The latest Marketing Communication Consultants Association (MCCA) salary and benefits survey reveals major disparities in the fortunes of marketing agency staff. The survey reflects the pressure imposed by clients and procurement departments on agencies to justify and control costs.
The results come almost four years after the MCCA’s last salary and benefits survey in 2003. At that time, the marketing communications industry was still struggling to emerge from the fallout of the dotcom boom and the subsequent slump accentuated by September 11. Since then, conditions have notably improved; WPP Group’s recent results (a 10% increase in revenue) reflect the strong advertising conditions across the globe, with even the weakest geographical region, Western Europe, picking up in the second half of last year.
Despite the overall economic improvement since 2003, the increase in procurement and the rise of project accounts has put agencies under enormous pressure – reflected in agency salaries for mid-ranking account management staff (account executives, account managers and account directors) seeing a rise of only 6% over the period. This, at a time when mid-ranking account management staff are in such short supply that more than one agency head has described the situation as “acute”.
In response to the erosion of margins by procurement, agencies have controlled the increase in account-handling costs despite the lack of available staff, however, costs cannot continue to be eroded if agencies are to compete for the best calibre of staff in what is a very competitive job market.
It is time for clients to focus on asking agencies what percentage of their income they re-invest in skills and training as part of their procurement “request for information” questionnaires – rather than continuing to pare down costs – which is actually to clients’ own long-term detriment.
Other findings from the MCCA salary and benefits survey show that senior agency personnel, including group account directors, board directors and managing directors/managing partners and chief executives saw an above average rise of 10%, 9% and 15% respectively. This both reflects the better performance of agencies through 2003 to 2006 and the shortage of senior personnel which is keeping senior salaries high.
Another key finding from the survey has been the decline since 2003 of 23% and 33% for salaries of planning directors and data planning directors. Junior planners’ salaries also saw a decline by 5% over the same period. This comes at a time when online planning specialists such as digital strategists have seen spectacular salary increases of 50%, highlighting the shortage of experienced digital specialists and the ever-growing importance of digital marketing.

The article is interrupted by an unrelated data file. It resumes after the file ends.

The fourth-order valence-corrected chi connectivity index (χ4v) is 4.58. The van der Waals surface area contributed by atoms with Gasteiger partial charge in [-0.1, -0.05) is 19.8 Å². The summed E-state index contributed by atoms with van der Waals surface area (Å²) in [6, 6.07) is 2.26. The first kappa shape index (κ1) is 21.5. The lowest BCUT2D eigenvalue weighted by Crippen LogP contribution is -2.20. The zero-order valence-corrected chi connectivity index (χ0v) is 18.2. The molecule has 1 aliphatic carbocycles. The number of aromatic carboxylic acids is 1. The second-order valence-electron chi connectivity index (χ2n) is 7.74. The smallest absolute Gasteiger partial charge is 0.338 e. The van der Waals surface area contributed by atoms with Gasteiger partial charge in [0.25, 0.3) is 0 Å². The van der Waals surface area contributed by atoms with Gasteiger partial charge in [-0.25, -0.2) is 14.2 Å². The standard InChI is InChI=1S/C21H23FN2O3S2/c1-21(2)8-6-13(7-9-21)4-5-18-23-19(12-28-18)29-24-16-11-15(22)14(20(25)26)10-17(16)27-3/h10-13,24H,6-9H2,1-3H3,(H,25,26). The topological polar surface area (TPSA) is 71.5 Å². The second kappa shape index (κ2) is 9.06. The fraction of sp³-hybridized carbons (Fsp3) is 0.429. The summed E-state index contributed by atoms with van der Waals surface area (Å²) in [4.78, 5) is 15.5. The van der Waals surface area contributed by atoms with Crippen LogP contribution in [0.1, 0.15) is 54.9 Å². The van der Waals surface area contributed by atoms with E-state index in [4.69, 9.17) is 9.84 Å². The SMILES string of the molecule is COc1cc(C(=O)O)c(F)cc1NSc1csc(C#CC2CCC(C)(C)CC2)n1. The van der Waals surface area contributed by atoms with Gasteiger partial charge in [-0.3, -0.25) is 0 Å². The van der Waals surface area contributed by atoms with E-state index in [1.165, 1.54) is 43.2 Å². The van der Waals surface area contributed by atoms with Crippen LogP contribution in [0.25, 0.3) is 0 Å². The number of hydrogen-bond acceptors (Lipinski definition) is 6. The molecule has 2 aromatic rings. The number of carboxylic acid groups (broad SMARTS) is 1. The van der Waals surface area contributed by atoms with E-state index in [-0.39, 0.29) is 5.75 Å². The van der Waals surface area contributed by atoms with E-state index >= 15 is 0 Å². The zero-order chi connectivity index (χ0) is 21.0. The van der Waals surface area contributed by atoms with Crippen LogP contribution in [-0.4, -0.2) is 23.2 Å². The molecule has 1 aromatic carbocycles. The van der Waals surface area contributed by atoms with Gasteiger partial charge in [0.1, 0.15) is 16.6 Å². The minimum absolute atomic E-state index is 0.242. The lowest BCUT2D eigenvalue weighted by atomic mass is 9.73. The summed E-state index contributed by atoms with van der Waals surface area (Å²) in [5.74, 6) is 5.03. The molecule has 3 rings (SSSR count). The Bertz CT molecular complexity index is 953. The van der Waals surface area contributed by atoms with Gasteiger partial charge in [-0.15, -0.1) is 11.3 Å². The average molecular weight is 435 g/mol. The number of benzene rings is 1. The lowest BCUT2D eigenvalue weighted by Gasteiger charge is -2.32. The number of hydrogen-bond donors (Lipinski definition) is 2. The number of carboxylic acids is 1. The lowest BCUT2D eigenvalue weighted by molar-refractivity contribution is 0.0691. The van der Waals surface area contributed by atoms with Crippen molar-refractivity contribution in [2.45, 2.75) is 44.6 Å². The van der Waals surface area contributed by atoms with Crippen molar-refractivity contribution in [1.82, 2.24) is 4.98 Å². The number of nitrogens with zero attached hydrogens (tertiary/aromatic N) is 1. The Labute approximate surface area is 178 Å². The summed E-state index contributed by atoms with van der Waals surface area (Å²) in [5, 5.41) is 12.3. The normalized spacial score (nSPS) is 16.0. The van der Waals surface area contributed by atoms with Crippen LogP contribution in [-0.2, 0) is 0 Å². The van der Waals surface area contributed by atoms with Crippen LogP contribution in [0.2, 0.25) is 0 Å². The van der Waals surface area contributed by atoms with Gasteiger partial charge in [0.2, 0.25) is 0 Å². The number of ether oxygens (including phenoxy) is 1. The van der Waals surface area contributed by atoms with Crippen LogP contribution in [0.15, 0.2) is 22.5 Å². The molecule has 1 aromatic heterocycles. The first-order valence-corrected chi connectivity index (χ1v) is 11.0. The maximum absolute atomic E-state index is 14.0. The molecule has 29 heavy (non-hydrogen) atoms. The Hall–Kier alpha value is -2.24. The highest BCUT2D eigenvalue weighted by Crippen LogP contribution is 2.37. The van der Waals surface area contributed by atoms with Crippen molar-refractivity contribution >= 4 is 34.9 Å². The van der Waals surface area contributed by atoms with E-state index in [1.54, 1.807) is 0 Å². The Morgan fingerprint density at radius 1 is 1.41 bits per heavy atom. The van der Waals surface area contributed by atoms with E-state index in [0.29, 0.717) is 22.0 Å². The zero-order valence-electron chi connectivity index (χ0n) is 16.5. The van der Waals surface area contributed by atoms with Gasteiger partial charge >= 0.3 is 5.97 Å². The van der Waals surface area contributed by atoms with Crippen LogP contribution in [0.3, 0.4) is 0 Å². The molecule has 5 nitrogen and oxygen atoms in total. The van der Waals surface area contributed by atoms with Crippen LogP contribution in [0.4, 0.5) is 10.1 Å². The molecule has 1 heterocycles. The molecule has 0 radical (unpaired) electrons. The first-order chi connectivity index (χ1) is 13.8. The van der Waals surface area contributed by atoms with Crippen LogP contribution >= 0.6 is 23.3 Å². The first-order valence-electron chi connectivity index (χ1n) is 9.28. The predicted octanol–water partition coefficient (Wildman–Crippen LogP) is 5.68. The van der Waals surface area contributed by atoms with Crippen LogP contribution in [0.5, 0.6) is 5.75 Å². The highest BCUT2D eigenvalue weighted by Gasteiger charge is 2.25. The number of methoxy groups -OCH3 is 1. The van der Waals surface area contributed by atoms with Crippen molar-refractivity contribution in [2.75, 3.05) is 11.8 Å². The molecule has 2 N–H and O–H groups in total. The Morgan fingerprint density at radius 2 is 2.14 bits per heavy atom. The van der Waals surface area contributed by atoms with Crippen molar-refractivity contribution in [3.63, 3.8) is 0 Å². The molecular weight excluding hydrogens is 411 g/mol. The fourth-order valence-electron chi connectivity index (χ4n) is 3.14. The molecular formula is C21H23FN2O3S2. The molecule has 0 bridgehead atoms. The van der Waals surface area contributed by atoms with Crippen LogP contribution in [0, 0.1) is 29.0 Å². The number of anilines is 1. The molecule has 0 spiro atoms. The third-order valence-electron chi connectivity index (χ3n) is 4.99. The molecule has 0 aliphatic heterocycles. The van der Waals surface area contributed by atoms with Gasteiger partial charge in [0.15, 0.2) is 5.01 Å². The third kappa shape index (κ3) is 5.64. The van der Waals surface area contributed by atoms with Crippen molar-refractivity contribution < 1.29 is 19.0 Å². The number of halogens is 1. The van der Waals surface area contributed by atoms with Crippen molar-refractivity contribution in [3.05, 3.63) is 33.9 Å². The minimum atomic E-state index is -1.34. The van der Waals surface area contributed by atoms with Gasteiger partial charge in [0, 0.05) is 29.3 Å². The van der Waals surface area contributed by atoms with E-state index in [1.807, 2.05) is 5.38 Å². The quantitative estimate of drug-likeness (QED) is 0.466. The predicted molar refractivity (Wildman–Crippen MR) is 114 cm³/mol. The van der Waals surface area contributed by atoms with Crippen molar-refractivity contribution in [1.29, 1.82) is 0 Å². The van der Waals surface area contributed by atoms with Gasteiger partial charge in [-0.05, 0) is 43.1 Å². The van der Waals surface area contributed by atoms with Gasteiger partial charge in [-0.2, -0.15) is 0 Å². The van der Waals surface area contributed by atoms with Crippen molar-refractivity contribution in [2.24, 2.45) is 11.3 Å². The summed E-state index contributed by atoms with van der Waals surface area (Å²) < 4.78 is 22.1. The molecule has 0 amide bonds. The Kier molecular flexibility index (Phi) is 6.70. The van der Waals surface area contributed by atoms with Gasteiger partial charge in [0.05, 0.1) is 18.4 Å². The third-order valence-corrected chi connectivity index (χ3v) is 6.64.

Regarding employee benefits, in 2003 company cars were becoming increasingly outdated as an employee incentive. Surprisingly, 28% of agencies indicate they still provide company cars to certain employees. However, cash equivalents are increasingly on offer as companies and staff become more aware of environmental issues.
Correspondingly, the use of business class travel shows a marked decrease with 24% of agencies using business class compared to 42% in 2003. Larger agencies are more likely to use business class with 87% of smaller agencies using economy travel only.
Other findings of the MCCA’s salary and benefits survey include 96% of agencies operating bonus schemes (based on a combination of individual and agency performance); 36% of agencies providing share incentive schemes (primarily for director status and above); 80% providing private medical cover for all employees; 56% providing nursery vouchers for employees (although not one agency provided crèche facilities for staff); and only 48% per agencies operating an occupational pension scheme.
Agencies have played their part in keeping costs under control, and states, but clients and their procurement teams must stop cutting budgets if fair remuneration is to be achieved. At present, attracting new people and training them is difficult enough and it is only by justly rewarding agencies and their staff that the industry will remain healthy.”
These findings come on the back of last year’s MCCA fees and remuneration report which also demonstrated the financial pressures that agencies face. The rise in short-term projects, the increased influence of procurement departments and restrictive client budgets all point to an agency sector under tremendous pressure.
There has to be a point where enough is enough. Indeed, any further cost-cutting will be to the detriment of clients themselves. Of particular concern to the MCCA is the knock-on effect on recruitment and training. Graduate salaries in our industry start at £17,000 whereas the median starting salary for investment banking is £35,000 – more than double! Clients must understand that unless the agency sector is able to compete for the best staff, their own businesses will suffer.
The only way forward is for both clients and agencies to collectively rally round best practice and best standards. This can only happen if clients reward agencies properly and the MCCA would like to see greater commitment by clients to this end. After all, it’s to everyone’s advantage.
Scott Knox, managing director MCCA